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Open Access Highly Accessed Research

A qualitative examination of the perceptions of parents on the Canadian Sedentary Behaviour Guidelines for the early years

Valerie Carson1*, Marianne Clark1, Tanya Berry1, Nicholas L Holt1 and Amy E Latimer-Cheung2

Author Affiliations

1 Faculty of Physical Education and Recreation, University of Alberta, Edmonton, AB, Canada

2 School of Kinesiology, Queen’s University, Kingston, ON, Canada

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International Journal of Behavioral Nutrition and Physical Activity 2014, 11:65  doi:10.1186/1479-5868-11-65

Published: 17 May 2014

Abstract

Background

Minimizing sedentary behavior, in particular screen-based sedentary behavior, during the early years is important for healthy growth and development. Consequently, new Canadian Sedentary Behaviour Guidelines for the Early Years (aged 0–4 years) were recently released. Researchers are unclear what messages should supplement the guidelines when disseminating them to parents and when using the guidelines in behaviour-change interventions to increase adoption. The objective of this study was to qualitatively examine parents’ perceptions of the new Canadian Sedentary Behaviour Guidelines for the Early Years.

Methods

Parents with a child ≤4 years who attended a child care centre were purposefully recruited from child care centres. A total of 7 semi-structured focus groups with 2 to 5 parents were conducted from August to November, 2013 by a trained and experienced moderator. Participants were asked a series of open-ended questions pertaining to the Sedentary Behaviour Guidelines information sheet. Initial themes were identified followed by further review and analysis.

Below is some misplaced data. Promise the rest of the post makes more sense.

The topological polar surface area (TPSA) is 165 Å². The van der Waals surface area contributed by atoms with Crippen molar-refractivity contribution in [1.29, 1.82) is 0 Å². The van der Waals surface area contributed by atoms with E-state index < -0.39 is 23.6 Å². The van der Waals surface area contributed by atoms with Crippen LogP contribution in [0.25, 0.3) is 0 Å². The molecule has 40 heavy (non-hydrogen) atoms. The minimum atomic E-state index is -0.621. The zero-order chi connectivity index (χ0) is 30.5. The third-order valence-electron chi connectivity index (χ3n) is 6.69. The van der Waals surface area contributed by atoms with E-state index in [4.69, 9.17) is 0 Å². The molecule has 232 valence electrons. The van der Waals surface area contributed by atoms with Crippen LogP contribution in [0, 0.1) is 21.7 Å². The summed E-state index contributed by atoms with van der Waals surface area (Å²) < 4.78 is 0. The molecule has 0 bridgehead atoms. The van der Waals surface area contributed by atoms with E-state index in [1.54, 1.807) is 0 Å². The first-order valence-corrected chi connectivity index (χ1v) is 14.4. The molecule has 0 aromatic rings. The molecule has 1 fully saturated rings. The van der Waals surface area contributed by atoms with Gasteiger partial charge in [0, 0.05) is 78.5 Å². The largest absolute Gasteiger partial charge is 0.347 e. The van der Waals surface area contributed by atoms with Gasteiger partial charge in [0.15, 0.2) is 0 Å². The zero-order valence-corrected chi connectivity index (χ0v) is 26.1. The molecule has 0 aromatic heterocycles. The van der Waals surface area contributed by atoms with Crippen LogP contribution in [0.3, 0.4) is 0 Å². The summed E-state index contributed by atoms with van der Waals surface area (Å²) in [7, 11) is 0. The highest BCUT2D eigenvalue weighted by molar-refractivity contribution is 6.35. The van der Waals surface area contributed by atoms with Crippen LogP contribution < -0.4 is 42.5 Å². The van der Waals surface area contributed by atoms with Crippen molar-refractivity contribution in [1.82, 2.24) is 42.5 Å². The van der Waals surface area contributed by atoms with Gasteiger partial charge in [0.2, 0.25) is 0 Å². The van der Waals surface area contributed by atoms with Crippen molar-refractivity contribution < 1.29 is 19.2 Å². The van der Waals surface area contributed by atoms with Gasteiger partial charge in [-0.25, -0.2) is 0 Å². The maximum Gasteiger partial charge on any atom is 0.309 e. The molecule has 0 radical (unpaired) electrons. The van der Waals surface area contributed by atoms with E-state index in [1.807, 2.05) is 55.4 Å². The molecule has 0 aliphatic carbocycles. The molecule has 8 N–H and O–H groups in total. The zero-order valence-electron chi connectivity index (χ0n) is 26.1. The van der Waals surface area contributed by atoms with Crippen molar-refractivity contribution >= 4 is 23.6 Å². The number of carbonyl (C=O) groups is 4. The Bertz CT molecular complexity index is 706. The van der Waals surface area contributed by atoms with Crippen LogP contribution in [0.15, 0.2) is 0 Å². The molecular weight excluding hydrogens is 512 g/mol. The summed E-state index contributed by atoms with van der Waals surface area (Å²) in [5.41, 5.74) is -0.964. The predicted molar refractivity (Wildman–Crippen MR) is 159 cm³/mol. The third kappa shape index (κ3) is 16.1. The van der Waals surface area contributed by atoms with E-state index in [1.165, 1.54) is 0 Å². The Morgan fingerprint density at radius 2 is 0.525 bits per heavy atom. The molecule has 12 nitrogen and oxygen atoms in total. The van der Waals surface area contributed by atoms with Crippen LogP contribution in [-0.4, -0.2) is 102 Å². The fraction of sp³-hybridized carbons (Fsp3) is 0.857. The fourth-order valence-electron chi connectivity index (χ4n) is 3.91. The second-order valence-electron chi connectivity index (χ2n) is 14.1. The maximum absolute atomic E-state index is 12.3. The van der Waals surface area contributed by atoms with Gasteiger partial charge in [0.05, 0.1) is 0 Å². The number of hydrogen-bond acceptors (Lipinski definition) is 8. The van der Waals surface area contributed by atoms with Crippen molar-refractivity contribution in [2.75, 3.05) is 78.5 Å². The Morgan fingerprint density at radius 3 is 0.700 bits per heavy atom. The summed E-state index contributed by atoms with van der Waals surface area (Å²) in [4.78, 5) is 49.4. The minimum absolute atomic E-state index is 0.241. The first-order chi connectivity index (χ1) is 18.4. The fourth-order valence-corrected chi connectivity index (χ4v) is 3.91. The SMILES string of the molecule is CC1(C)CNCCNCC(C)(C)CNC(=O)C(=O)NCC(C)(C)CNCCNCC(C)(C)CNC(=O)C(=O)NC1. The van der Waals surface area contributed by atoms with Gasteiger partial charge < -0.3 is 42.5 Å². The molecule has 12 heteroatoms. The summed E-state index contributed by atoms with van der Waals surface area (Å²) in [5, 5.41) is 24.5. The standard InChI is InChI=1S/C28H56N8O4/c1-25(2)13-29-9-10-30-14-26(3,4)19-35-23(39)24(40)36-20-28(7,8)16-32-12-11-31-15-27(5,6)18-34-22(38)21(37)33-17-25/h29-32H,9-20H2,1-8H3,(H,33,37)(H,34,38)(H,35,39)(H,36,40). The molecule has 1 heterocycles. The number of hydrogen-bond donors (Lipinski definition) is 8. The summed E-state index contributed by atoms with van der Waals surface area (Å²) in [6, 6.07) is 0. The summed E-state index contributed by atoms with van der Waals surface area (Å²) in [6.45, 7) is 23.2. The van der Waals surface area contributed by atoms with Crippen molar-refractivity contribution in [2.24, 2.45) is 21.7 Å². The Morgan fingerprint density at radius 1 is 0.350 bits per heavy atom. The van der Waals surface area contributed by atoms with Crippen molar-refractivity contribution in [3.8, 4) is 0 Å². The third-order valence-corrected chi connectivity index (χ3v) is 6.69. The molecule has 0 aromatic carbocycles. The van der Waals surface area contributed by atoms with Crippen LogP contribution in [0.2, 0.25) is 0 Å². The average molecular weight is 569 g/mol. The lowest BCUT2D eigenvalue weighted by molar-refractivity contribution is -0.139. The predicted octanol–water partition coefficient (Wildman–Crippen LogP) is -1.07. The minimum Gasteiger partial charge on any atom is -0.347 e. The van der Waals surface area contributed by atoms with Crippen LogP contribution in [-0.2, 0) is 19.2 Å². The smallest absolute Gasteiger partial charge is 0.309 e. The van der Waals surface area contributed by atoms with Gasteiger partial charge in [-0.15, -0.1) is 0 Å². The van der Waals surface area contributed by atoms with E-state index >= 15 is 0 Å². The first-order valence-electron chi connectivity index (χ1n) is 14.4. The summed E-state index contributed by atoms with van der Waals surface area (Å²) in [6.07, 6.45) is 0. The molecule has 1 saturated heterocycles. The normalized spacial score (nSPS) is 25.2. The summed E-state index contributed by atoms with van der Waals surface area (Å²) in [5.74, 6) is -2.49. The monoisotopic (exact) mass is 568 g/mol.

Results

For the most part parents thought the guidelines were clear and did not disagree with the recommendations per se. However, some confusion arose around the value of some sedentary activities, such as reading and coloring, for social and cognitive development. Many parents described feeling guilty after reading the guidelines and perceived several barriers in meeting the daily recommendations. Common barriers included the need to balance multiple demands of family life, the prevalence and accessibility of screen technology, and the weather and built environment where families live. Parents expressed the importance of communicating the guidelines early enough for good habits to be established and the need for realistic strategies and ideas to help them meet the recommendations.

Conclusions

Overall the findings indicate that gain-framed messages around the role of screen-based and non-screen-based sedentary behavior for children’s cognitive and social development might be most effective for adoption of the guidelines. Furthermore, providing parents the guidelines early with resources for minimizing sedentary behavior should also be considered. Future research is needed in other demographic groups of parents to confirm these findings.

Keywords:
Young children; Parents; Sedentary behavior; Guidelines